Old Laptops Give Historians a Digital Paper Trial
Getting a hold of an important figure's papers now means digging through his or her old computing devices.
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Emory University has acquired novelist Salman Rushdie's papers — that is, Rushdie has given the university his old laptops, including a PowerBook he ruined by knocking a Diet Coke onto it by accident. (Digital forensics experts should be able to recover some data from the computer, the Chronicle of Higher Education reported.)
Historians and museums often collect famous people's letters, diary entries and unfinished drafts. Archives hold everything from Marilyn Monroe's grocery lists to the table of pros and cons that Charles Darwin made when deciding whether to marry. Famous figures today probably produce just as much writing, but their archives tend to be digital, like those of Rushdie, who is best known for his novel The Satanic Verses. So archivists are starting to piece together how to handle this digital material while protecting the privacy of the people involved, including the famous person and everyone he or she emailed with.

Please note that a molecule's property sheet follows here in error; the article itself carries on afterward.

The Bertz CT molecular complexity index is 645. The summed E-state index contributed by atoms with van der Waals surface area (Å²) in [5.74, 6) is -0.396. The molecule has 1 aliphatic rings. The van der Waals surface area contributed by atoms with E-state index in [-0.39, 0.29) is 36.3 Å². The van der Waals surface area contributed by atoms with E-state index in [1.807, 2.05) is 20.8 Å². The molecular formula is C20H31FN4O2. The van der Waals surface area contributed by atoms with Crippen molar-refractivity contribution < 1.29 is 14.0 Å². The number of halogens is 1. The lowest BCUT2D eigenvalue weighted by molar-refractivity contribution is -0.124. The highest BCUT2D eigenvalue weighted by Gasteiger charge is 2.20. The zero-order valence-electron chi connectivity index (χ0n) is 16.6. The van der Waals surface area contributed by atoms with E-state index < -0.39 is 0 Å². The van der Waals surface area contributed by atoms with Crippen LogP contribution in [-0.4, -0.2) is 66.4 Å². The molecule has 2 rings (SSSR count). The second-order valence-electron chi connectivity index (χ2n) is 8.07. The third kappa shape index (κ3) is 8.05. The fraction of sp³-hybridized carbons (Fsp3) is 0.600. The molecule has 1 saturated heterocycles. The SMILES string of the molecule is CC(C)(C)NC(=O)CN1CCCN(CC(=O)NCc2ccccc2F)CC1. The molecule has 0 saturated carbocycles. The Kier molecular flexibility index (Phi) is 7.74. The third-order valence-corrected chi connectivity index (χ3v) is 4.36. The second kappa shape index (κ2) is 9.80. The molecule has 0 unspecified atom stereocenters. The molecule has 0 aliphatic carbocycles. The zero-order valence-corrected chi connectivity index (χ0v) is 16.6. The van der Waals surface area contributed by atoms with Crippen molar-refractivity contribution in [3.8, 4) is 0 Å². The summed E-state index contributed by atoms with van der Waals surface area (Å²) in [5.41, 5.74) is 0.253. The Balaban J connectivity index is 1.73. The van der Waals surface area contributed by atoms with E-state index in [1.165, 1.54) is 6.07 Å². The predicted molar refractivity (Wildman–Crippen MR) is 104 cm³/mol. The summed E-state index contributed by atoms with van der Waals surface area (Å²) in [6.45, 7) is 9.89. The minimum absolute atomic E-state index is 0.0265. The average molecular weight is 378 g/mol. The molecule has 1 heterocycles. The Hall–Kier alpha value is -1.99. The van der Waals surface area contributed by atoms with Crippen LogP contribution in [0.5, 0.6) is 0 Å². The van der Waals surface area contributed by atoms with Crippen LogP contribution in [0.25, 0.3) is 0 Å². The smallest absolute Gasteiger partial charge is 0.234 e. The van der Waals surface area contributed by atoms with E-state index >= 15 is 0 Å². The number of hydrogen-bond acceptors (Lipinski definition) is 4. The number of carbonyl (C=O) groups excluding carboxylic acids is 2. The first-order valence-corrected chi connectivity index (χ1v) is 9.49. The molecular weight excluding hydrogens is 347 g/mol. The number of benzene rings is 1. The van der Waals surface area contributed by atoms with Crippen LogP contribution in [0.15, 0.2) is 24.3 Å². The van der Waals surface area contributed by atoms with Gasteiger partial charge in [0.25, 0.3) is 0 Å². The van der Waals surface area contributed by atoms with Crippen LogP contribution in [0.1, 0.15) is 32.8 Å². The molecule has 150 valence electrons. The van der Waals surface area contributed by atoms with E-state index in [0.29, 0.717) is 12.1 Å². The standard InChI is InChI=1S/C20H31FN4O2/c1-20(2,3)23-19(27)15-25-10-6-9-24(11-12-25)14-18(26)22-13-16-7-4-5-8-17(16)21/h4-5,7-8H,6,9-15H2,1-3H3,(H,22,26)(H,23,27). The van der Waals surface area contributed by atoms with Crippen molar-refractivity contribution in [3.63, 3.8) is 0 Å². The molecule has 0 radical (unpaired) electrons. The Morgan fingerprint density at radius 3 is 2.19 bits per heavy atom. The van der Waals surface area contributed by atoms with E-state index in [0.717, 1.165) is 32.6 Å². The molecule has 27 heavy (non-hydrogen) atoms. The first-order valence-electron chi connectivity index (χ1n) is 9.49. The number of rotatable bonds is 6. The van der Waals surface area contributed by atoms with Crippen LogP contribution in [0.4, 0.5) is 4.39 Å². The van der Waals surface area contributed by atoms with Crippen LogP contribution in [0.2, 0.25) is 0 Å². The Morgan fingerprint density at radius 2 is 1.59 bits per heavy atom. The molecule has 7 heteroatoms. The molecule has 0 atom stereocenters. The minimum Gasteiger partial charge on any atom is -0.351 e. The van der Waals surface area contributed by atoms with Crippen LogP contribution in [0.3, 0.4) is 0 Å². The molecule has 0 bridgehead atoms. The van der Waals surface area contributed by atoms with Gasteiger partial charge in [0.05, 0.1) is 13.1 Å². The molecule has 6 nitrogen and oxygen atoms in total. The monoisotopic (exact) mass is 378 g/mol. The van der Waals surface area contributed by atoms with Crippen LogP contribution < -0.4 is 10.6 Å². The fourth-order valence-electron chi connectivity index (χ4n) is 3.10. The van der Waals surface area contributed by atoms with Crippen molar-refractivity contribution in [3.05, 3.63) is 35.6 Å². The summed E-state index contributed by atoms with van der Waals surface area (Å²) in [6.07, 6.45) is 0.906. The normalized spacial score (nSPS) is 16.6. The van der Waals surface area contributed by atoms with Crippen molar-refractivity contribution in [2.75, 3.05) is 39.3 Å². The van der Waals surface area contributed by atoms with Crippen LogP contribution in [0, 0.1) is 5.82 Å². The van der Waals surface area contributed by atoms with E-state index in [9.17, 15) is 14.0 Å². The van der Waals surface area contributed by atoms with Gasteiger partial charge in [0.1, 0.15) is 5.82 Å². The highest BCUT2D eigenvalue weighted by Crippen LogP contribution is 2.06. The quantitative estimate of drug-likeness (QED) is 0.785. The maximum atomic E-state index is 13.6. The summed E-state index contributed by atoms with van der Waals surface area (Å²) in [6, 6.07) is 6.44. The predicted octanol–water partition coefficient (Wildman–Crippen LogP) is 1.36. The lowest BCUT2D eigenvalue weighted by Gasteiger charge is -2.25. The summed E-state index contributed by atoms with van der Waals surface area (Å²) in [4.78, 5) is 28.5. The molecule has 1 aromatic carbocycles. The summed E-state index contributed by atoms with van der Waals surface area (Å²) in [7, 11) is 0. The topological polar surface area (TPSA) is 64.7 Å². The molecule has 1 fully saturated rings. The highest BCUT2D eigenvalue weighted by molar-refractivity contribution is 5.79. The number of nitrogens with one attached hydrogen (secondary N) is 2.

Computer files might be even more revealing than the traditional handwritten papers. They contain information on what websites their users visited, alongside a digital trail about how users did research, wrote and revised. They may have a complete and searchable archive of emails.
At Emory, archivists printed out all of Rushdie's emails and asked him what they should redact to protect the email addresses of his friends, for instance. They have also created a workstation that recreates Rushdie's online working environment, so researchers of his writing are able to experience his writing process. To see the workstation, researchers will have to visit Emory; it's not available online, because of security concerns.
"Some of our data is just going to have to be locked up in the reading room for the moment," Emory archivist Naomi Nelson told the Chronicle of Higher Education.
Although some experts think digital archives aren't as personable and revealing as paper ones, Nelson argued they're equally insightful. "I would say you can see plenty of the hand of the author in these records and they can be very compelling," she said.
Source: Chronicle of Higher Education